Last year I proposed an experiment on OpenLeft that involved “mutual guest-blogging“: four great bloggers who didn’t usually hang out there making front-page posts, and in return the OpenLeft front-pagers posting on the other blogs. The idea was to expose bloggers, readers, and commenters to new perspectives, and hopefully build some connections that could lead to potential alliances. It didn’t all work out exactly that way, but the underlying idea is a good one, and I think this could be a useful technique for the change.org/MySpace Ideas for Change in America competition.
A quick recap on the competition: second-round voting is January 5 to 15, and the goal is to finish in the top 10 overall. Along with email and social network, blogs were one of the most effective forms of promotion in the first round; in the second round, bloggers (as well as non-profits) can sign up as “supporters” of an idea so their influence is likely to be even larger.
My idea, Get FISA Right, repeal the PATRIOT Act, and restore our civil liberties has a decent shot (it finished #10 in the first round despite virtually no exposure in the blogosphere), and we’re going to be doing a lot to promote it. (Discussion here — please join in!) Both for Get FISA Right in particular and the civil liberties advocacy community as a whole, this is a great opportunity to reach out to a much more diverse audience than usual. And the same’s true for any of the other ideas — many of which (for example Pass the DREAM Act Now!, End the Global Gag Rule The Family Union Foundation for Obama, Stop NAIS! ) involve situations where privacy and civil liberties issues are critical.
At this point, temporarily suspend disbelief and assume that each of the ideas has one or more widely-read blogs behind it. Right now that’s true for some ideas but not others (Get FISA Right, for example, only launched its blog yesterday so readership is basically zero) and so this is something we’ll come back to later. For now though please make the leap of faith — it’ll make it simpler to understand the benefits.
If that were the case, it would be a great opportunity for mutual guest-blogging. Somebody from Get FISA Right posts on the DREAM Act blog — ideally this would be somebody who supports both ideas, speaking for themselves pesonally rather than on behalf of Get FISA Right. Similarly a DREAM Activist posts on Get FISA Right’s blog.
Both of these posts are likely to reach new audiences for the idea — and give activists of both ideas new perspectives. Not to put too fine a point on it, but the active voices in Get FISA Right (like the US civil liberties community in general) are largely white and largely older — the names and faces in the comment thread on change.org and the photos in President Obama, please get FISA right paint a vivid picture. There’s a lot of potential cross-fertizalization here. And while it’s hard to imagine Get FISA Right as an organization deciding to endorse any of these ideas (too far away from our current focus), a lot of Get FISA Right members might well be supportive; so it’s a great chance for DREAM Act to get new supporters as well.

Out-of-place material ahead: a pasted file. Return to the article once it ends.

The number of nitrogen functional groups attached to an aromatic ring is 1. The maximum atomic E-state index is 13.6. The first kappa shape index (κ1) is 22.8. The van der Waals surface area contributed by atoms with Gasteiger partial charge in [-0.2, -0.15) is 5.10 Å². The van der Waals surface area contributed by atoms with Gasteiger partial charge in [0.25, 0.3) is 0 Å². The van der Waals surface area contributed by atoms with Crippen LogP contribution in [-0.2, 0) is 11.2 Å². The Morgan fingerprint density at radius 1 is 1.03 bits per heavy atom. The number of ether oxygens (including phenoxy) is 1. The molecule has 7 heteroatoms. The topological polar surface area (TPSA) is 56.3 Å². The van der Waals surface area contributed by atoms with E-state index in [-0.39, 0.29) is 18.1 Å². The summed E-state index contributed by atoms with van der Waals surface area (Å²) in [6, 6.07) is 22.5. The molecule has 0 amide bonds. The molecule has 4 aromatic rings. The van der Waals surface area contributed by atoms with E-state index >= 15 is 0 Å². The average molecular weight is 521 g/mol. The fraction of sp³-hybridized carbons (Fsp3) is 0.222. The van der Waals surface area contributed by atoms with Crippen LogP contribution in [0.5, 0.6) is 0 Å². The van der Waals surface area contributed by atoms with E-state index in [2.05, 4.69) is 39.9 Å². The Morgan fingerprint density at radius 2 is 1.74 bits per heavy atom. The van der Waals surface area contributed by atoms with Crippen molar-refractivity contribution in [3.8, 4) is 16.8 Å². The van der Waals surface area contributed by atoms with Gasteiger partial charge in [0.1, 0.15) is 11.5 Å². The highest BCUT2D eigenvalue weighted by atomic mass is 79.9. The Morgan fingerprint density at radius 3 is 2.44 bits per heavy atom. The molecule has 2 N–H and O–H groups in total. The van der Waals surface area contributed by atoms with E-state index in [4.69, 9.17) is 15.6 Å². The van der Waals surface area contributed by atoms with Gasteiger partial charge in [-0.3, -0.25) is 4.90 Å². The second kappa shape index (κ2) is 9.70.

Repeat that for any of the other ideas and Get FISA Right — or for that matter, any pair of ideas. Most of the time there are very obvious significant benefits to both sides for cross-posting. So it seems worth trying to get something going.
Now back to the challenge that a lot of these groups don’t have blogs with broad readership. In that case, the benefits potentially wind up very asymmetric. Another interesting possibility would be to arrange “guest hosting” for blogs from broader readership … for example, asking Firedoglake and Hullabaloo (who have been among the most active voices on FISA) to host some posts on our behalf. This seems to fit in well with where change.org is going with their as-yet-undefined blog “sponsors”. A complementary approach would be for guest posts on the blogs on change.org … in the first round, I posted on the Criminal Justice blog; this time it would be great for somebody from Get FISA Right to post on Immigration and Women’s Rights etc. instead. And I’m sure here are other options as well …
So while there are a lot of details to be determined, it seems to me this could work very effectively.